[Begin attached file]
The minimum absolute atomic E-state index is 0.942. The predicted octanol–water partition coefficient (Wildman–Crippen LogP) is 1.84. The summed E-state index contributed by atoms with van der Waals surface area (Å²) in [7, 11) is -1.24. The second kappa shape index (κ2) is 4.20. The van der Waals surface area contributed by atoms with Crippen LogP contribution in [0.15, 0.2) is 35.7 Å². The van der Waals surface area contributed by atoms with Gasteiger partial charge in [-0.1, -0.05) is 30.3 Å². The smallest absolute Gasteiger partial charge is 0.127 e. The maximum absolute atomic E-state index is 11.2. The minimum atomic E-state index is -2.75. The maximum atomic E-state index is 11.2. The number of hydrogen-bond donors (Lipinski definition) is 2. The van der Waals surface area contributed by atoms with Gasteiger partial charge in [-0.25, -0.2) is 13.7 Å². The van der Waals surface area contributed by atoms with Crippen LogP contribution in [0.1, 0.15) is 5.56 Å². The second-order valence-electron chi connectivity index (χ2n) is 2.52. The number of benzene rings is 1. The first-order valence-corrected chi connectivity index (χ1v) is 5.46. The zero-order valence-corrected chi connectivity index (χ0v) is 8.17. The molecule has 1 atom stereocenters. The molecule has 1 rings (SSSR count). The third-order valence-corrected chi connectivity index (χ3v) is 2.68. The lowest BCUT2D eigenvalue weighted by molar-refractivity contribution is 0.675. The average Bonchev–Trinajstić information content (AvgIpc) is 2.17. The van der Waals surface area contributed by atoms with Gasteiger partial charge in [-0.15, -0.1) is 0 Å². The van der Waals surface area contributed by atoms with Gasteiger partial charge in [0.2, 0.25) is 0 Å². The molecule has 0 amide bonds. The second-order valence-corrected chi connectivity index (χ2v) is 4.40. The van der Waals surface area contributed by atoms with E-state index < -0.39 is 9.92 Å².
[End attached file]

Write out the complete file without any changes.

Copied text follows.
The minimum absolute atomic E-state index is 0.942. The predicted octanol–water partition coefficient (Wildman–Crippen LogP) is 1.84. The summed E-state index contributed by atoms with van der Waals surface area (Å²) in [7, 11) is -1.24. The second kappa shape index (κ2) is 4.20. The van der Waals surface area contributed by atoms with Crippen LogP contribution in [0.15, 0.2) is 35.7 Å². The van der Waals surface area contributed by atoms with Gasteiger partial charge in [-0.1, -0.05) is 30.3 Å². The smallest absolute Gasteiger partial charge is 0.127 e. The maximum absolute atomic E-state index is 11.2. The minimum atomic E-state index is -2.75. The maximum atomic E-state index is 11.2. The number of hydrogen-bond donors (Lipinski definition) is 2. The van der Waals surface area contributed by atoms with Gasteiger partial charge in [-0.25, -0.2) is 13.7 Å². The van der Waals surface area contributed by atoms with Crippen LogP contribution in [0.1, 0.15) is 5.56 Å². The second-order valence-electron chi connectivity index (χ2n) is 2.52. The number of benzene rings is 1. The first-order valence-corrected chi connectivity index (χ1v) is 5.46. The zero-order valence-corrected chi connectivity index (χ0v) is 8.17. The molecule has 1 atom stereocenters. The molecule has 1 rings (SSSR count). The third-order valence-corrected chi connectivity index (χ3v) is 2.68. The lowest BCUT2D eigenvalue weighted by molar-refractivity contribution is 0.675. The average Bonchev–Trinajstić information content (AvgIpc) is 2.17. The van der Waals surface area contributed by atoms with Gasteiger partial charge in [-0.15, -0.1) is 0 Å². The van der Waals surface area contributed by atoms with Gasteiger partial charge in [0.2, 0.25) is 0 Å². The molecule has 0 amide bonds. The second-order valence-corrected chi connectivity index (χ2v) is 4.40. The van der Waals surface area contributed by atoms with E-state index < -0.39 is 9.92 Å².